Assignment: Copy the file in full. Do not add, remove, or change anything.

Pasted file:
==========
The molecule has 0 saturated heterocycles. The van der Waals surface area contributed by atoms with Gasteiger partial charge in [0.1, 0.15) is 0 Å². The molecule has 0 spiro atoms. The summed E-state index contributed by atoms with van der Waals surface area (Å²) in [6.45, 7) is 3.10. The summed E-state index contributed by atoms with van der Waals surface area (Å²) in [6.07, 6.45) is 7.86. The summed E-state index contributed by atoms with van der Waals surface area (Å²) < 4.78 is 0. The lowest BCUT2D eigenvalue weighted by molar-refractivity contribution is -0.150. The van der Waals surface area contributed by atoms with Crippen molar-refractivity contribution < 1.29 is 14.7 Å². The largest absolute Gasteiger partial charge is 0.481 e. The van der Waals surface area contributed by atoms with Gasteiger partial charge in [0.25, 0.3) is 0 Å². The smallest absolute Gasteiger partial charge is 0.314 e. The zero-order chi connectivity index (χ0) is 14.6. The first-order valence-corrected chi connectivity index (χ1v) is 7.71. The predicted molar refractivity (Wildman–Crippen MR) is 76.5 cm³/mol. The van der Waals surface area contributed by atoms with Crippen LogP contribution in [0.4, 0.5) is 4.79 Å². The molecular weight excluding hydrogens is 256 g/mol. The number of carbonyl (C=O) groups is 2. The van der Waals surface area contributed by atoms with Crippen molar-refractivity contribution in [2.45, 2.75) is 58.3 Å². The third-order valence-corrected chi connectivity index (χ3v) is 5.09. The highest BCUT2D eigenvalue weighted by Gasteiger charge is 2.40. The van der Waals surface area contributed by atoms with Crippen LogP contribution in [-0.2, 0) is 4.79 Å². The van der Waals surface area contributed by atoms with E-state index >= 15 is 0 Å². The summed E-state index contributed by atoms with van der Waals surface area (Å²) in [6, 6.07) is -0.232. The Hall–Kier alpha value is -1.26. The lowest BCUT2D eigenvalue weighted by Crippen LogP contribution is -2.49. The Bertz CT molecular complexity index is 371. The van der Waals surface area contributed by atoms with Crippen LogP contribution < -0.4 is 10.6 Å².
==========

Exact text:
The molecule has 0 saturated heterocycles. The van der Waals surface area contributed by atoms with Gasteiger partial charge in [0.1, 0.15) is 0 Å². The molecule has 0 spiro atoms. The summed E-state index contributed by atoms with van der Waals surface area (Å²) in [6.45, 7) is 3.10. The summed E-state index contributed by atoms with van der Waals surface area (Å²) in [6.07, 6.45) is 7.86. The summed E-state index contributed by atoms with van der Waals surface area (Å²) < 4.78 is 0. The lowest BCUT2D eigenvalue weighted by molar-refractivity contribution is -0.150. The van der Waals surface area contributed by atoms with Crippen molar-refractivity contribution < 1.29 is 14.7 Å². The largest absolute Gasteiger partial charge is 0.481 e. The van der Waals surface area contributed by atoms with Gasteiger partial charge in [0.25, 0.3) is 0 Å². The smallest absolute Gasteiger partial charge is 0.314 e. The zero-order chi connectivity index (χ0) is 14.6. The first-order valence-corrected chi connectivity index (χ1v) is 7.71. The predicted molar refractivity (Wildman–Crippen MR) is 76.5 cm³/mol. The van der Waals surface area contributed by atoms with Crippen LogP contribution in [0.4, 0.5) is 4.79 Å². The molecular weight excluding hydrogens is 256 g/mol. The number of carbonyl (C=O) groups is 2. The van der Waals surface area contributed by atoms with Crippen molar-refractivity contribution in [2.45, 2.75) is 58.3 Å². The third-order valence-corrected chi connectivity index (χ3v) is 5.09. The highest BCUT2D eigenvalue weighted by Gasteiger charge is 2.40. The van der Waals surface area contributed by atoms with Crippen LogP contribution in [-0.2, 0) is 4.79 Å². The van der Waals surface area contributed by atoms with E-state index >= 15 is 0 Å². The summed E-state index contributed by atoms with van der Waals surface area (Å²) in [6, 6.07) is -0.232. The Hall–Kier alpha value is -1.26. The lowest BCUT2D eigenvalue weighted by Crippen LogP contribution is -2.49. The Bertz CT molecular complexity index is 371. The van der Waals surface area contributed by atoms with Crippen LogP contribution < -0.4 is 10.6 Å².